It took me 2 years, but I think now I love tcpdump. Before we go into why — what’s tcpdump?
tcpdump is a tool that will tell you about network traffic on your machine. I was scared of it for a long time and refused to learn how to use it. Now I am wiser and I am here to show you that tcpdump is awesome and there is no need to be scared of it. Let’s go!
tcpdump: the basics (or: how not to use it)
If I just run
sudo tcpdump -i wlan0 (listen to wireless network traffic plz!), tcpdump says this:
The first time I ran tcpdump I took one look at some output like that, went WELP NOPE NOPE NOPE NOPE NOPE NOPE and gave up on tcpdump. what is an ecr? a win? flags? oh god.
I don’t know what hardly any of this means (though, I wrote a tiny TCP stack one time so I sorta know. But not enough to help too much.)
So, we’ve learned that we need to pass some… options… to tcpdump to actually make use of it without being a TCP wizard. But what options? We’ll find out! First, let’s get concrete about the problems we’re trying to solve.
the case of the slow HTTP request
Let’s suppose you have some slow HTTP requests happening on your machine, and you want to get a distribution of how slow they are. You could add some monitoring somewhere inside your program. Or! You could use tcpdump. Here’s how that works!
- Use tcpdump to record network traffic on the machine for 10 minutes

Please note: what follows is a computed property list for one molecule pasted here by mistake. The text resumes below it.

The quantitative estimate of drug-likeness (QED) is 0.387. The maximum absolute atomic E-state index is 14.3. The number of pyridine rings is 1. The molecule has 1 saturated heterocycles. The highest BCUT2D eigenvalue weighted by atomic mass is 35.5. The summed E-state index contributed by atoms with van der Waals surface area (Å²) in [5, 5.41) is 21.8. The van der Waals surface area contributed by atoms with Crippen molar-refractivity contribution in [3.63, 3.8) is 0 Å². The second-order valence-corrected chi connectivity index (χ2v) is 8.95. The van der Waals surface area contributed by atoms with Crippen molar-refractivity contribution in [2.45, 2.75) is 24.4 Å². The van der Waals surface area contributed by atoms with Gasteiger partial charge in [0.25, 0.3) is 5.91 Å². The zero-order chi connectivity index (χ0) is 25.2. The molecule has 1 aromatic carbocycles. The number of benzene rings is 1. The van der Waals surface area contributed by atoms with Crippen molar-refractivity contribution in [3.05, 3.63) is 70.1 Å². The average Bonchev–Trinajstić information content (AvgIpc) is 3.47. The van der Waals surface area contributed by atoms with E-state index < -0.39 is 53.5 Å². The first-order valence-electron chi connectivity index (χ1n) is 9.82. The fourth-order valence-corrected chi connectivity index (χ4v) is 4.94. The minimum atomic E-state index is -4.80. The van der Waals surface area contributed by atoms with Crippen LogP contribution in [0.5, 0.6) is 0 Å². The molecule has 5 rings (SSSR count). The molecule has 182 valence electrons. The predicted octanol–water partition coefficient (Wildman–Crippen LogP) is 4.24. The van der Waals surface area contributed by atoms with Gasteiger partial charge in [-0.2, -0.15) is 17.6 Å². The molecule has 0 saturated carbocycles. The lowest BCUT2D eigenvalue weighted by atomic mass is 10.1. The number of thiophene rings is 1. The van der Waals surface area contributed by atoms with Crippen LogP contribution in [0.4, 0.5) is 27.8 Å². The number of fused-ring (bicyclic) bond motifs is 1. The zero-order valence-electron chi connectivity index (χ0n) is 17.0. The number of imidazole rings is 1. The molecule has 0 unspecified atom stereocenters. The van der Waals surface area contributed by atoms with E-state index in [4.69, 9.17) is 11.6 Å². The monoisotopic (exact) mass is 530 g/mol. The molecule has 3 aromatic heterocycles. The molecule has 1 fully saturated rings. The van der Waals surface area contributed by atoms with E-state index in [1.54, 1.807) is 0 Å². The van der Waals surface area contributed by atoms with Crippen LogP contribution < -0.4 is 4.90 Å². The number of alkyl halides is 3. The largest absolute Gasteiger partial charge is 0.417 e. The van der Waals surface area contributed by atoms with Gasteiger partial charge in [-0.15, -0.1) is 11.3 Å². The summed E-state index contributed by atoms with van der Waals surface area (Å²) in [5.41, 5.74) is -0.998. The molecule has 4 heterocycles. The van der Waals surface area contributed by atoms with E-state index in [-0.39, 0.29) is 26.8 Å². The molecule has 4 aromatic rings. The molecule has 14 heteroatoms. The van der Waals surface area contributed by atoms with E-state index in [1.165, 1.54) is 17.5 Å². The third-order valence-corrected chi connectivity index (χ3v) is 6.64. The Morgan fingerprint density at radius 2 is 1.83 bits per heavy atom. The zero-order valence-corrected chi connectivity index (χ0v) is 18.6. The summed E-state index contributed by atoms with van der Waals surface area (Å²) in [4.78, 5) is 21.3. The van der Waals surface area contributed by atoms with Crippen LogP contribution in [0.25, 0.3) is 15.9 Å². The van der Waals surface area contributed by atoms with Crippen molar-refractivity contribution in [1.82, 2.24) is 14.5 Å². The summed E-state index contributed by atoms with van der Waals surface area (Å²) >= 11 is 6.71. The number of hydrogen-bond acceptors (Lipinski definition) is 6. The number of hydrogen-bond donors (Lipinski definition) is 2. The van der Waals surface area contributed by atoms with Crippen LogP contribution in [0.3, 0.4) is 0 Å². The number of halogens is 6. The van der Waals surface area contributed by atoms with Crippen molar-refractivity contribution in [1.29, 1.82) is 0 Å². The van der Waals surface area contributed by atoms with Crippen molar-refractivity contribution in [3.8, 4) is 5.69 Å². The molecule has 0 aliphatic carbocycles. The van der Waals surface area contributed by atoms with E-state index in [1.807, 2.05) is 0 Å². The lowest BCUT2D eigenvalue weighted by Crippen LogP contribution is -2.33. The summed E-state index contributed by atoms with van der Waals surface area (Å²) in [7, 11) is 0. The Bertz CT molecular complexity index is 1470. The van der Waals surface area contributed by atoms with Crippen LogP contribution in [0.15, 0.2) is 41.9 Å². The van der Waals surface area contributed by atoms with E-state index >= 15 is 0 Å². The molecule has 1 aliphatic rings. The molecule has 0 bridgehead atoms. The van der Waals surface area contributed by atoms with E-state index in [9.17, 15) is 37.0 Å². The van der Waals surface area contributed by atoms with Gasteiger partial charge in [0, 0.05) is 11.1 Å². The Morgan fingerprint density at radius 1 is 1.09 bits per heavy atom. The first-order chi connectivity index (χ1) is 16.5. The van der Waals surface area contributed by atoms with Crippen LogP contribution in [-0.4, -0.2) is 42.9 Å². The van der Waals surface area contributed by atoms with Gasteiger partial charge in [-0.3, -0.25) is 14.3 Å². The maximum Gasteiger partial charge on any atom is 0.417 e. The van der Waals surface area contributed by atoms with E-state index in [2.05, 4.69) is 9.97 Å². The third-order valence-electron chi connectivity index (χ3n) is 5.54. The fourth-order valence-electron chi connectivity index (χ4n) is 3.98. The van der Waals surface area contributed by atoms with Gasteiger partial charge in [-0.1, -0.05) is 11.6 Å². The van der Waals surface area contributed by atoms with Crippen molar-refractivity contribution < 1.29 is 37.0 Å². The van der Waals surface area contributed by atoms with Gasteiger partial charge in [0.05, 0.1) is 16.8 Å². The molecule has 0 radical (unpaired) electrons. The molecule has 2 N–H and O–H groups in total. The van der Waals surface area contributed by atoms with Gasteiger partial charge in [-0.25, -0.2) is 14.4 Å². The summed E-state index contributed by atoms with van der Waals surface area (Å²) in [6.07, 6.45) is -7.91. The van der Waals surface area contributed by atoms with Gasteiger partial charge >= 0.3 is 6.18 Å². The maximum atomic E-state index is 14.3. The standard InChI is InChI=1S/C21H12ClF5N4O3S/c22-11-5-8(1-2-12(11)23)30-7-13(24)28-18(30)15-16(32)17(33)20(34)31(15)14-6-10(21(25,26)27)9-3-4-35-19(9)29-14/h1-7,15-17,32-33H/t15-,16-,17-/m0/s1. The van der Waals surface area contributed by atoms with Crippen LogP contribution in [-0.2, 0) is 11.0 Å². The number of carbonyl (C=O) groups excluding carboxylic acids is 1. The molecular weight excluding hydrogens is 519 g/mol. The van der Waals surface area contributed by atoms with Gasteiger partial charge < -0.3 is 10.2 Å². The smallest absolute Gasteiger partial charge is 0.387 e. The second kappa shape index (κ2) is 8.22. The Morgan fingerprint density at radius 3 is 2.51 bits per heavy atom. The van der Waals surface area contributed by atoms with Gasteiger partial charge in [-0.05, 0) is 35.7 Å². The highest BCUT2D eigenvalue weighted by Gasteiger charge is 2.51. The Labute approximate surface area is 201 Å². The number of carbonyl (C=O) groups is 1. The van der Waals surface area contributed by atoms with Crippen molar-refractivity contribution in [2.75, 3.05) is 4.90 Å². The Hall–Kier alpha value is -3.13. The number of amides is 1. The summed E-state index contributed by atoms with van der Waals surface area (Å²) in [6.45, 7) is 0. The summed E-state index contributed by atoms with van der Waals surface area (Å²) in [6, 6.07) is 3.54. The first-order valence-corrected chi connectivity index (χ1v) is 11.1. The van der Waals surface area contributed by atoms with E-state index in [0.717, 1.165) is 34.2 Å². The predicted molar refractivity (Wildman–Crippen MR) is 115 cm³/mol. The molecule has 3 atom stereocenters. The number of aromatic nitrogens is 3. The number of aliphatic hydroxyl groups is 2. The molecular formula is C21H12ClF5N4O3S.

- analyze the recording with Wireshark
- be a wizard
The secret here is that we can use tcpdump to record network traffic, and then use a tool that we’re less scared of (Wireshark) to analyze it on our laptop after.
Let’s do it! Let’s say I want to record all TCP traffic to port 80 (so, HTTP). Then I can record traffic with
This filters for only packets to or from port 80 (the name for this syntax is “pcap filters” and they are THE BEST) and saves a recording to
Next up, Wireshark! I’m going to start it with
Here’s what we see to start:
That’s a little intimidating. Every time I make a HTTP request that might be 200 TCP packets, which are a huge pain to recognize and make sense of by hand. But we can fix it! I clicked on Statistics -> Conversations, where it organizes all these disparate packets into TCP sessions. Let’s see what that looks like!
This is already a lot more understandable, to me! There were 12 or so HTTP requests that happened. There’s a ‘Duration’ column that tells me the total duration of the TCP session. So some of my requests took 47ms, and some of them took 655ms. The 47ms ones are Google, and the 655ms one is ask.metafilter.com. What’s up, Metafilter? Who knows. Metafilter was sending me way more packets (google was just like “lol redirect”, 10 packets, done), so I get that it takes more time. No big deal. That was super easy!
I did this at work recently because my metrics were reporting that some HTTP requests were taking like 100ms each. I ran tcpdump, did the Wireshark thing above, and Wireshark was like “yeah those are all taking 3ms. Your metrics are wrong, or at least counting something other than just the network request!”. This was a very helpful fact to know.
With tcpdump I feel really confident that it’s telling me the truth about what my network traffic is up to, because that’s literally its whole job. And I can just capture packets and use it with Wireshark which is a really friendly and delightful tool.
I mentioned really briefly that tcpdump lets you save pcap files. This is awesome because literally every network analysis tool in the universe understands pcap files. pcap files are like freshly baked chocolate chip cookies. Everybody loves them.